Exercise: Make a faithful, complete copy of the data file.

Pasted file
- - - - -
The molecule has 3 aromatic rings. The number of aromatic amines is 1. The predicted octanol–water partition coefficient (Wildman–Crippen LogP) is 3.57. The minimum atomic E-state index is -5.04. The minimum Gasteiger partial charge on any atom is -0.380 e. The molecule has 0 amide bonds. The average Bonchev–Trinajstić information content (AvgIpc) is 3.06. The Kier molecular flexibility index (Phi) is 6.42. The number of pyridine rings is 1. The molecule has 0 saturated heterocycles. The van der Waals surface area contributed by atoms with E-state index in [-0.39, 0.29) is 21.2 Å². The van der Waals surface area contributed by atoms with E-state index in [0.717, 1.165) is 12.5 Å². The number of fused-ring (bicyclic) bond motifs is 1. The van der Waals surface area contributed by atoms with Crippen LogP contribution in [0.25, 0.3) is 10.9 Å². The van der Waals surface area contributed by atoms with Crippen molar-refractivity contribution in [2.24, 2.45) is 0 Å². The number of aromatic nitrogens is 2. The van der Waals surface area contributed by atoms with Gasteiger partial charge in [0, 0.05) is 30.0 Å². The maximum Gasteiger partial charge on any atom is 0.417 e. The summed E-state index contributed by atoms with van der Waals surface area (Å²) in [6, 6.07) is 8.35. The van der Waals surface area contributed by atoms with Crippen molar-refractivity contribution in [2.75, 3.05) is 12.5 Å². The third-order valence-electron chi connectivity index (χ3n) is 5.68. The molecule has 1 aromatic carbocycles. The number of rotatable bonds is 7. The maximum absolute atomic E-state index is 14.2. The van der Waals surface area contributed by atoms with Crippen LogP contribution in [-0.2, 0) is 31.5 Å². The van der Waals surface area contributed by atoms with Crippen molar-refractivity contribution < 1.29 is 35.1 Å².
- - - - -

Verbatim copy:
The molecule has 3 aromatic rings. The number of aromatic amines is 1. The predicted octanol–water partition coefficient (Wildman–Crippen LogP) is 3.57. The minimum atomic E-state index is -5.04. The minimum Gasteiger partial charge on any atom is -0.380 e. The molecule has 0 amide bonds. The average Bonchev–Trinajstić information content (AvgIpc) is 3.06. The Kier molecular flexibility index (Phi) is 6.42. The number of pyridine rings is 1. The molecule has 0 saturated heterocycles. The van der Waals surface area contributed by atoms with E-state index in [-0.39, 0.29) is 21.2 Å². The van der Waals surface area contributed by atoms with E-state index in [0.717, 1.165) is 12.5 Å². The number of fused-ring (bicyclic) bond motifs is 1. The van der Waals surface area contributed by atoms with Crippen LogP contribution in [0.25, 0.3) is 10.9 Å². The van der Waals surface area contributed by atoms with Crippen molar-refractivity contribution in [2.24, 2.45) is 0 Å². The number of aromatic nitrogens is 2. The van der Waals surface area contributed by atoms with Gasteiger partial charge in [0, 0.05) is 30.0 Å². The maximum Gasteiger partial charge on any atom is 0.417 e. The summed E-state index contributed by atoms with van der Waals surface area (Å²) in [6, 6.07) is 8.35. The van der Waals surface area contributed by atoms with Crippen molar-refractivity contribution in [2.75, 3.05) is 12.5 Å². The third-order valence-electron chi connectivity index (χ3n) is 5.68. The molecule has 1 aromatic carbocycles. The number of rotatable bonds is 7. The maximum absolute atomic E-state index is 14.2. The van der Waals surface area contributed by atoms with Crippen LogP contribution in [-0.2, 0) is 31.5 Å². The van der Waals surface area contributed by atoms with Crippen molar-refractivity contribution < 1.29 is 35.1 Å².